Since many “technology” companies regard the automobile industry as lacking in computer, microelectronics and software expertise, the established computer hardware and software companies are either developing AV systems independently or in joint ventures with familiar automotive companies. Alphabet’s Google, Apple, Intel, Microsoft, and others are very active with massive ongoing investments. Recently, NVIDIA Corp. has been releasing AI chips specifically for AV applications with impressive early evaluations. Realistically, not all will be successfully adopted but differing AV systems will eventually enter mass production.
General Motors Co. recently acquired the LIDAR technology company Strobe, Inc. As part of the deal, Strobe’s engineering talent joins GM’s Cruise Automation team to define and develop next-generation LIDAR solutions for self-driving vehicles. GM thinks its AV team is complete now.
Lidar (also called LIDAR, LiDAR, and LADAR) originally was a surveying technology that measured distance by illuminating a target with a pulsed laser light and measuring the reflected pulses with a sensor. Differences in laser return times and wavelengths made digital 3D-representations of the target.
LIDAR is said to create higher-resolution images that provide more accurate views of the world than cameras or radar alone. As self-driving technology continues to evolve, LIDAR’s accuracy may play a critical role in its deployment.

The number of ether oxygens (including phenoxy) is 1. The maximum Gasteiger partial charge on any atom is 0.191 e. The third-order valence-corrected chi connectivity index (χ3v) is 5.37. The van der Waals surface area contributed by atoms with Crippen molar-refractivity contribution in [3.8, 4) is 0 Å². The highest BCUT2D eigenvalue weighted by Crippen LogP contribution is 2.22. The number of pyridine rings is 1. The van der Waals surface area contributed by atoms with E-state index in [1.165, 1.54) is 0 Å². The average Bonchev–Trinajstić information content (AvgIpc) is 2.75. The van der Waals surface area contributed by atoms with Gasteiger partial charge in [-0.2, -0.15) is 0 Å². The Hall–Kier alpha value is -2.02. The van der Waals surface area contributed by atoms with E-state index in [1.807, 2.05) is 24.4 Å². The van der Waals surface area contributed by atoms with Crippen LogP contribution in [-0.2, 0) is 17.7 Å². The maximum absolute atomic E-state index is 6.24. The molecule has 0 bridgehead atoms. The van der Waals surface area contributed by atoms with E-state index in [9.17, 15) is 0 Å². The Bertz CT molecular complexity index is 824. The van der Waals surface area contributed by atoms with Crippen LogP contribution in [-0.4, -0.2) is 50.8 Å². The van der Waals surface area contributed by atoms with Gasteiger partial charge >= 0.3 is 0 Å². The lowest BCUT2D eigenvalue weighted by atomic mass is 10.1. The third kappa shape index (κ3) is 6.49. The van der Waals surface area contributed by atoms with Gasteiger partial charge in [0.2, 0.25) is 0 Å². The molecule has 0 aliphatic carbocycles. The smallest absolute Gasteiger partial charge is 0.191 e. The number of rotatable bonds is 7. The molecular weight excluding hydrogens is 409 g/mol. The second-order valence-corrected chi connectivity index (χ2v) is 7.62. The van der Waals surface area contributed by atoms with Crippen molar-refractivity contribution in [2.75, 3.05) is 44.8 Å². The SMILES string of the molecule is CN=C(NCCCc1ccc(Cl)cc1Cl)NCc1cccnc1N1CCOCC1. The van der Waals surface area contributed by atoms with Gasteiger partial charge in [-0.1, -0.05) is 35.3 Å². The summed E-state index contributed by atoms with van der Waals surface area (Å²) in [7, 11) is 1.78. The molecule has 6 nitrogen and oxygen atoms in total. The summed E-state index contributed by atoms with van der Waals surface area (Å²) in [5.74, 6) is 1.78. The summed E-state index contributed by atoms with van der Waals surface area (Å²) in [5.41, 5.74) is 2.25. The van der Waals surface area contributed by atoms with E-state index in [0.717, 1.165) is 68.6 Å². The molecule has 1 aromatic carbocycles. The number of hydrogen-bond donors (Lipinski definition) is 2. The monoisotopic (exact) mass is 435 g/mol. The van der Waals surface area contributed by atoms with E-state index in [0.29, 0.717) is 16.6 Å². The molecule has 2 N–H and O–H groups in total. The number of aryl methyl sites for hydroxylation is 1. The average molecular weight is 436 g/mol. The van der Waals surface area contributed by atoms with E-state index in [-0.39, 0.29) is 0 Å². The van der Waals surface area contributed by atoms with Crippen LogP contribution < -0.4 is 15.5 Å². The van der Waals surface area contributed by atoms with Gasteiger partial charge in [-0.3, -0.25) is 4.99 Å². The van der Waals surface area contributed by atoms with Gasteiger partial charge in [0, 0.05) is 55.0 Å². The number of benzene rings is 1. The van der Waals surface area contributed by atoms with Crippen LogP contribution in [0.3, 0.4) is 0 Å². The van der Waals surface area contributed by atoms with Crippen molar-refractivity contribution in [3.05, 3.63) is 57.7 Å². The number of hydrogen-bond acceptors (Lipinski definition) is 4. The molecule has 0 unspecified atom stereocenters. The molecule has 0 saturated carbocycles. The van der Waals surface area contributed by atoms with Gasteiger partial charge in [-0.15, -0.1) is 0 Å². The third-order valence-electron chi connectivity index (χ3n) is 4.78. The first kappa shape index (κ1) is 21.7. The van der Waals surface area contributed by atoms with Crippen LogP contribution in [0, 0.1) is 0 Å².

“The successful deployment of self-driving vehicles will be highly dependent on the availability of LIDAR sensors,” said Julie Schoenfeld, Founder and CEO, Strobe, Inc.
GM is planning to test its vehicles in “fully autonomous mode” in New York state in early 2018, according to New York Governor Andrew Cuomo. However, the planned testing by GM and its self-driving unit, Cruise Automation, will initially be a Level 4 autonomous vehicle.
A level 3 car still needs a steering wheel and a driver who can take over if the car encounters a problem, while level 4 promises driverless features in dedicated lanes. A level 5 vehicle is capable of navigating roads without any driver input and in its purest form would have no steering wheel or brake pedal.
The many AV systems use very sophisticated sensors to evaluate the immediate surroundings that vehicle owners, or automobile mechanics, may not fully understand. Looking at AV going forward, the mainstream vacuum-dependent deposition and etching/cleaning processes will likely need refinements and evolution. Unlike a PC or smartphone problem where failure may be annoying, if a driverless vehicle goes awry because of a microprocessor or sensor component manufacturing defect, the consequences can be tragic and very expensive.